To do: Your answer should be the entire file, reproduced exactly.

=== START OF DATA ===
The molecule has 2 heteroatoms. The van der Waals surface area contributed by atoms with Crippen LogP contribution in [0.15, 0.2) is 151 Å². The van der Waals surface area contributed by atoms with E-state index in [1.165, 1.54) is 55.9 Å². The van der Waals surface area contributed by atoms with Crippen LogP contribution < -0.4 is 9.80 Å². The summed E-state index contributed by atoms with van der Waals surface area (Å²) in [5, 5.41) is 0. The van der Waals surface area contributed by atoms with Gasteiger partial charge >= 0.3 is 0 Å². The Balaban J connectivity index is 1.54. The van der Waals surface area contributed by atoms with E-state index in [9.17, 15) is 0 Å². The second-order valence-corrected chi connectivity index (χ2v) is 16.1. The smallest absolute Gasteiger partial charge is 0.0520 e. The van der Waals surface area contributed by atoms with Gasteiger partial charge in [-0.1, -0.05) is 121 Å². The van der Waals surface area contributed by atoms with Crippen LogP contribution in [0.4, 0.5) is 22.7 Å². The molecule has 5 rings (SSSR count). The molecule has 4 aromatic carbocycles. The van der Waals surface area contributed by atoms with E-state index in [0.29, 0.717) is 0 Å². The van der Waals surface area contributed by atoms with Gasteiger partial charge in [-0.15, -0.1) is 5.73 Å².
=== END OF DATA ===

The molecule has 2 heteroatoms. The van der Waals surface area contributed by atoms with Crippen LogP contribution in [0.15, 0.2) is 151 Å². The van der Waals surface area contributed by atoms with E-state index in [1.165, 1.54) is 55.9 Å². The van der Waals surface area contributed by atoms with Crippen LogP contribution < -0.4 is 9.80 Å². The summed E-state index contributed by atoms with van der Waals surface area (Å²) in [5, 5.41) is 0. The van der Waals surface area contributed by atoms with Gasteiger partial charge >= 0.3 is 0 Å². The Balaban J connectivity index is 1.54. The van der Waals surface area contributed by atoms with E-state index in [9.17, 15) is 0 Å². The second-order valence-corrected chi connectivity index (χ2v) is 16.1. The smallest absolute Gasteiger partial charge is 0.0520 e. The van der Waals surface area contributed by atoms with Gasteiger partial charge in [-0.1, -0.05) is 121 Å². The van der Waals surface area contributed by atoms with Crippen LogP contribution in [0.4, 0.5) is 22.7 Å². The molecule has 5 rings (SSSR count). The molecule has 4 aromatic carbocycles. The van der Waals surface area contributed by atoms with E-state index in [0.29, 0.717) is 0 Å². The van der Waals surface area contributed by atoms with Gasteiger partial charge in [-0.15, -0.1) is 5.73 Å².